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Changes in Objectively Measured Activity Behavior Among Women Undergoing Breast Cancer Treatment: Longitudinal Cohort Study

Changes in Objectively Measured Activity Behavior Among Women Undergoing Breast Cancer Treatment:... Purpose: Activity behaviors of breast cancer survivors (BCSs) during treatment are unlikely to be at levels sufficient enough to gain health benefits. Previous activity research among BCSs has been mainly posttreatment and generally cross-sectional. This study aimed to determine the prevalence and changes in objectively measured moderate-to-vigorous physical activity (MVPA), light physical activity (LPA), and sedentary behavior (SED) among BCSs undergoing adjuvant/palliative therapy. Methods: Participants completed baseline surveys and wore accelerometers to measure activity during waking hours during treatment and again 6 months later. Hierarchal linear modeling (HLM) was used to determine changes. Results: In total, 77 BCSs participated. Ninety-one percent provided physical activity (PA) data for 3 or more valid days at baseline (T1) and 72% at 6 months (T2); 29% met PA guidelines at T1 and 41% at T2. Daily LPA and SED did not change from T1 to T2 (133 vs 138 minutes; 595 vs 597 minutes). Controlling for body mass index at the intercept, HLM revealed that MVPA significantly increased from T1 to T2 (+5.62; P = .015). Conclusion: An increase in objectively measured total daily MVPA over 6 months was found, at which time, fewer BCSs were currently receiving chemo- or radiotherapy and may theoretically be feeling better. However, fewer T2 measures may bias and artificially inflate the results. Although total MVPA minutes increased at T2, less than half BCSs were meeting guidelines and had high amounts of LPA/SED during treatment, with insignificant change over time (71% at T1; 59% at T2). Practitioner intervention may help reduce SED while increasing LPA and MVPA behavior among those currently undergoing treatment. http://www.deepdyve.com/assets/images/DeepDyve-Logo-lg.png Rehabilitation Oncology Wolters Kluwer Health

Changes in Objectively Measured Activity Behavior Among Women Undergoing Breast Cancer Treatment: Longitudinal Cohort Study

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Publisher
Wolters Kluwer Health
Copyright
© 2018 Oncology Section, APTA.
ISSN
2168-3808
eISSN
2381-2427
DOI
10.1097/01.REO.0000000000000137
Publisher site
See Article on Publisher Site

Abstract

Purpose: Activity behaviors of breast cancer survivors (BCSs) during treatment are unlikely to be at levels sufficient enough to gain health benefits. Previous activity research among BCSs has been mainly posttreatment and generally cross-sectional. This study aimed to determine the prevalence and changes in objectively measured moderate-to-vigorous physical activity (MVPA), light physical activity (LPA), and sedentary behavior (SED) among BCSs undergoing adjuvant/palliative therapy. Methods: Participants completed baseline surveys and wore accelerometers to measure activity during waking hours during treatment and again 6 months later. Hierarchal linear modeling (HLM) was used to determine changes. Results: In total, 77 BCSs participated. Ninety-one percent provided physical activity (PA) data for 3 or more valid days at baseline (T1) and 72% at 6 months (T2); 29% met PA guidelines at T1 and 41% at T2. Daily LPA and SED did not change from T1 to T2 (133 vs 138 minutes; 595 vs 597 minutes). Controlling for body mass index at the intercept, HLM revealed that MVPA significantly increased from T1 to T2 (+5.62; P = .015). Conclusion: An increase in objectively measured total daily MVPA over 6 months was found, at which time, fewer BCSs were currently receiving chemo- or radiotherapy and may theoretically be feeling better. However, fewer T2 measures may bias and artificially inflate the results. Although total MVPA minutes increased at T2, less than half BCSs were meeting guidelines and had high amounts of LPA/SED during treatment, with insignificant change over time (71% at T1; 59% at T2). Practitioner intervention may help reduce SED while increasing LPA and MVPA behavior among those currently undergoing treatment.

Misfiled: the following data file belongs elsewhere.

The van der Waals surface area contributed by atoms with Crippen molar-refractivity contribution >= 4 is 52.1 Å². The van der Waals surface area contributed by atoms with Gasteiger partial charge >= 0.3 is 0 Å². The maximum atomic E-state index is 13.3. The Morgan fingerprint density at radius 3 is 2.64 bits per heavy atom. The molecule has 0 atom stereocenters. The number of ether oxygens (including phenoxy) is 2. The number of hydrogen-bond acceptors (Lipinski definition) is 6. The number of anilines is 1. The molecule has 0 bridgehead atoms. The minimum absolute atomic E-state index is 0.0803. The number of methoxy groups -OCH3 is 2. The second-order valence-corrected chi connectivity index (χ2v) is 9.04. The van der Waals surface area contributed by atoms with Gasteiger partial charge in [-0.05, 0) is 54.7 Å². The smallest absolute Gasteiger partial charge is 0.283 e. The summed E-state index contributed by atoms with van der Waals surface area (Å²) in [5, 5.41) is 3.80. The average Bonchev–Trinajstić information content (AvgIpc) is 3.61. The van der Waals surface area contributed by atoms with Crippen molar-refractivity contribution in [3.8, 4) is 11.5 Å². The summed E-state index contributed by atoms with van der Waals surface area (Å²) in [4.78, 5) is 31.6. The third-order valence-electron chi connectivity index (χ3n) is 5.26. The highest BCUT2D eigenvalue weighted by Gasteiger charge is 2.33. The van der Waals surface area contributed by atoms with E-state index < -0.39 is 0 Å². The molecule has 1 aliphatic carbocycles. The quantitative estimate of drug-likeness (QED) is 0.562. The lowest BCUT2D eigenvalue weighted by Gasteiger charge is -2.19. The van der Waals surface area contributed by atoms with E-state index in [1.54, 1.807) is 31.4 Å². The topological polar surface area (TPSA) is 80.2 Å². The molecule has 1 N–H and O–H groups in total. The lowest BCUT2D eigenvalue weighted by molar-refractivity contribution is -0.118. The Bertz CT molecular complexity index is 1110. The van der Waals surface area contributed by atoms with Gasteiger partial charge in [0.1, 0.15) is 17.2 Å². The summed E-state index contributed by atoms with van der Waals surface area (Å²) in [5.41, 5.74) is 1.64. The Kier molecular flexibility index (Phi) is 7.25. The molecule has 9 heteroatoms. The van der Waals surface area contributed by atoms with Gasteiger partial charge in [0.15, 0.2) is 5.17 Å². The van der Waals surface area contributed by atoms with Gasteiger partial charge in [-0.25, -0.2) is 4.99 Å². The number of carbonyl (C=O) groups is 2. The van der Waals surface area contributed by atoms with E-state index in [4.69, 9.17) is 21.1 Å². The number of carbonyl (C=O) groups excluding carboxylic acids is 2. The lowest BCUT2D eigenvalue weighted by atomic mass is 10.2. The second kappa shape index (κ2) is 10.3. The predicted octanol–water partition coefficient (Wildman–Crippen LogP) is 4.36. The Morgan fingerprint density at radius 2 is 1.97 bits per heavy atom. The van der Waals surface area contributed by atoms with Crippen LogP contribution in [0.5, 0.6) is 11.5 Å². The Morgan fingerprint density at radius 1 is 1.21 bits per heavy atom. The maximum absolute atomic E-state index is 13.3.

Journal

Rehabilitation OncologyWolters Kluwer Health

Published: Oct 1, 2018

References